Short limbs, abnormal face, and congenital heart disease.
Cardiofacial Short Limbs Syndrome.
Incidence and genetic inheritance
Only one case has been described. The parents were unrelated and healthy.
Based on the clinical findings.
The child presented at birth with cyanosis due to a severe congenital heart defect described as a single ventricle lesion with absent left ventricle, hypoplastic left atrium, truncus arteriosus, and absent mitral valve. The boy also showed features of severe rhizomesomelic, chondrodysplastic dwarfism affecting the upper limbs more severely than the lower limbs, bilateral mild talipes equinus, facial anomalies (narrow palpebral fissures, epicanthal folds, prominent nasal bridge, and micrognathia), short neck and cryptorchidism. He died on day 24 of life from heart failure.
Precautions before anesthesia
Review the echocardiographic findings. Assess for difficult airway management in the presence of micrognathia.
The facial anomalies may result in difficult airway management. If difficult airway management is expected, maintenance of spontaneous ventilation is recommended until the airway has been secured. Alternative airway management options should be immediately available (eg, supraglottic airway device, fiberoptic bronchoscope) and adherence to an established difficult airway algorithm is advised. A surgeon familiar with surgical airway management and the necessary equipment should easily be available in the operating room. Alternatively, an awake fiberoptic intubation should be considered. The cardiac anomalies will require a specific and tailored anesthetic approach. Meticulous attention should be paid to avoid air bubbles in infusion-lines in patients with right-to-left shunts. In this patient, the anesthetic principles of single ventricle physiology would apply, including careful titration of ventilation to provide sufficient systemic oxygen delivery to avoid excessive hypoxemia and risk of myocardial ischemia and at the same time preventing pulmonary overcirculation with high saturations and the potential for low systemic blood flow. In addition, if an active management strategy is chosen, prostaglandin E1 (alprostadil) is needed to maintain patency of the ductus arteriosus until a surgical systemic-to-pulmonary shunt (eg, Blalock-Taussig shunt) has been established. Prostaglandin E1 infusion can lead to mild fever, apnea, tachycardia, arterial hypotension, and necrotizing enterocolitis.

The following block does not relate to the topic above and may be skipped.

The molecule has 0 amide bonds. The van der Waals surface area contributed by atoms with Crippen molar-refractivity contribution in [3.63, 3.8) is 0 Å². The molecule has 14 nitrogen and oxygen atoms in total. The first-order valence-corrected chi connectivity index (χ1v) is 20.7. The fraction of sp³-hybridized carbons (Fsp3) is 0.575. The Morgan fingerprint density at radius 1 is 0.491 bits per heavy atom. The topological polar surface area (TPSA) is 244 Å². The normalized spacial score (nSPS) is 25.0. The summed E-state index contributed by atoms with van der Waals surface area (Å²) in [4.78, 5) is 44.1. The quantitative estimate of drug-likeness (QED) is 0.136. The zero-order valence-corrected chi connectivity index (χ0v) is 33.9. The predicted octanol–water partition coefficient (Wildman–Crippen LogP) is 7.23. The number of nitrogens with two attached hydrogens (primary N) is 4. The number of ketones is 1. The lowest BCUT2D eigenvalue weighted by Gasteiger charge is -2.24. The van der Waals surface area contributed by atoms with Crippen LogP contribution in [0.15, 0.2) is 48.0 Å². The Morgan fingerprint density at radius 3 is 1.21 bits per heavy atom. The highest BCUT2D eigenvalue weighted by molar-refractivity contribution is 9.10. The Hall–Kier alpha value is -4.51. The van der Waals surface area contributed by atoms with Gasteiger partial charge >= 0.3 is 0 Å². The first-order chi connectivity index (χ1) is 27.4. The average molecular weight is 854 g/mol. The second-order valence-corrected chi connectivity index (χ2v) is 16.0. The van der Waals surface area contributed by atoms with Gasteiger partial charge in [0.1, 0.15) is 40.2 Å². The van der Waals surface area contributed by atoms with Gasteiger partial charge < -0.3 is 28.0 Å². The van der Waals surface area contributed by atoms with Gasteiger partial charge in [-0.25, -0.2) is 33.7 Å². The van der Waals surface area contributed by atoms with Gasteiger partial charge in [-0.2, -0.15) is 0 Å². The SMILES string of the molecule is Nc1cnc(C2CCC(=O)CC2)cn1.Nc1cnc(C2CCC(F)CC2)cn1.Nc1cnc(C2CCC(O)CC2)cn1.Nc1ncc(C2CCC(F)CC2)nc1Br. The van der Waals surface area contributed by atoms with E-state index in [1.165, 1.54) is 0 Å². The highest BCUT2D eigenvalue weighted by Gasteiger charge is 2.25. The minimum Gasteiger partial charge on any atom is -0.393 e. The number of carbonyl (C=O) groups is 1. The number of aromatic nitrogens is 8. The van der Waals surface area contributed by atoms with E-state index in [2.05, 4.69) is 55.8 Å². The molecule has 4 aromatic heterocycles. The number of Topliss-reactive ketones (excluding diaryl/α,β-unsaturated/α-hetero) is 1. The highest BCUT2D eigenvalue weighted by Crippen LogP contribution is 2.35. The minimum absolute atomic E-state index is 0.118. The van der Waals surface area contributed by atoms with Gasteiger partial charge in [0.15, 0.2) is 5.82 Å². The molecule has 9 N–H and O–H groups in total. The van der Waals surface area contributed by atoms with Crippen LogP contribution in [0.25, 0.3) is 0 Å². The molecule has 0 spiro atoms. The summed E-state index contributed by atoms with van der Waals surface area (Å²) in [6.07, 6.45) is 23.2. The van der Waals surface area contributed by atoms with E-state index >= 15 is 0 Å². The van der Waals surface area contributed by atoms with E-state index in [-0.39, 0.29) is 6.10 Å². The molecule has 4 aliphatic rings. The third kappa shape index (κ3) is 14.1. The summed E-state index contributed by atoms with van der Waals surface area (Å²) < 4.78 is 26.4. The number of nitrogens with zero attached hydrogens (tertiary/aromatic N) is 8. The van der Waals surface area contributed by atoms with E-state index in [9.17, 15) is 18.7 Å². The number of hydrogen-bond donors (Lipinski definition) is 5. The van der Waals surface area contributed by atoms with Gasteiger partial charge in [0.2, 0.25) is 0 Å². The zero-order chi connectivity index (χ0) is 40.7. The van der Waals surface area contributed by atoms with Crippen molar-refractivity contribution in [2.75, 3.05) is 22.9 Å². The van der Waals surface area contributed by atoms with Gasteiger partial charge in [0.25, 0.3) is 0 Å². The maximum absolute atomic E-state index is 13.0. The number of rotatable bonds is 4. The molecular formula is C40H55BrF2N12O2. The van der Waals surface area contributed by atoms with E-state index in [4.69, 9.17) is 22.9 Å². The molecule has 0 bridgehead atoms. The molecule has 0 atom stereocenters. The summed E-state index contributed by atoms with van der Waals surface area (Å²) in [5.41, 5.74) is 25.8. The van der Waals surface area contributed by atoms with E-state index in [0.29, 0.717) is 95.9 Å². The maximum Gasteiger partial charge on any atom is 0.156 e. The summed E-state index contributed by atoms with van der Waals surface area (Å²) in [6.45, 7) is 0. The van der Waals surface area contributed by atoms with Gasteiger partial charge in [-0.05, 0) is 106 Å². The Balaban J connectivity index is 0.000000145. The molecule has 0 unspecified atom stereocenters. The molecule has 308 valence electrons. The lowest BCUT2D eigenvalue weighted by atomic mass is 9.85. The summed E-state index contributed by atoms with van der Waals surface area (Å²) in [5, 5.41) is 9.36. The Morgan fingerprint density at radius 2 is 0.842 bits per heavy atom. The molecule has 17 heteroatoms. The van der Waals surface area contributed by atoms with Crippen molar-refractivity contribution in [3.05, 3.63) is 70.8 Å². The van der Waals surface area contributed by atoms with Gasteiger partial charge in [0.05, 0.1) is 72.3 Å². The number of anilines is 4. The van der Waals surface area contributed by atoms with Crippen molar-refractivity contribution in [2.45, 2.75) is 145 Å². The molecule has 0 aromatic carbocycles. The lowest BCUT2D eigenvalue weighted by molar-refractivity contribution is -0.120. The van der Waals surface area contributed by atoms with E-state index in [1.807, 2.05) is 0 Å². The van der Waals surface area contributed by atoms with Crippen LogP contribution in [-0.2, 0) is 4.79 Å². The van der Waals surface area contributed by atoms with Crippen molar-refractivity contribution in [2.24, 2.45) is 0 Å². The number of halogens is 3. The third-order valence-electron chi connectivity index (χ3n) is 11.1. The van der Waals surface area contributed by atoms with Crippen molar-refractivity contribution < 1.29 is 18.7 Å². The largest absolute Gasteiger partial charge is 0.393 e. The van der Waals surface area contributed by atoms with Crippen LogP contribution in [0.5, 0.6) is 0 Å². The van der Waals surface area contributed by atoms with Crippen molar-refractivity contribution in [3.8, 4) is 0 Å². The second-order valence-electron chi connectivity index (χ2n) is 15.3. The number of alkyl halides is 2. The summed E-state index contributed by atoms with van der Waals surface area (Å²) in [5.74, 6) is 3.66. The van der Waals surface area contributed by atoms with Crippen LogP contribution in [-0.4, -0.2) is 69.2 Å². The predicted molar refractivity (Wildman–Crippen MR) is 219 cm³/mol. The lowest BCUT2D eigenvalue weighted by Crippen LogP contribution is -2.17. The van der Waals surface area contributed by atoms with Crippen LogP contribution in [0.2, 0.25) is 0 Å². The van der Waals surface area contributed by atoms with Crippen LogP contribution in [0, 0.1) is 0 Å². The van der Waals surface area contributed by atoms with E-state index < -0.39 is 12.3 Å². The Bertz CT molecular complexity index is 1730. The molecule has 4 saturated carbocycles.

None specific to this syndrome.
JS: A new syndrome. Short limbs, abnormal facial appearance, and congenital heart defect. Am J Med Genet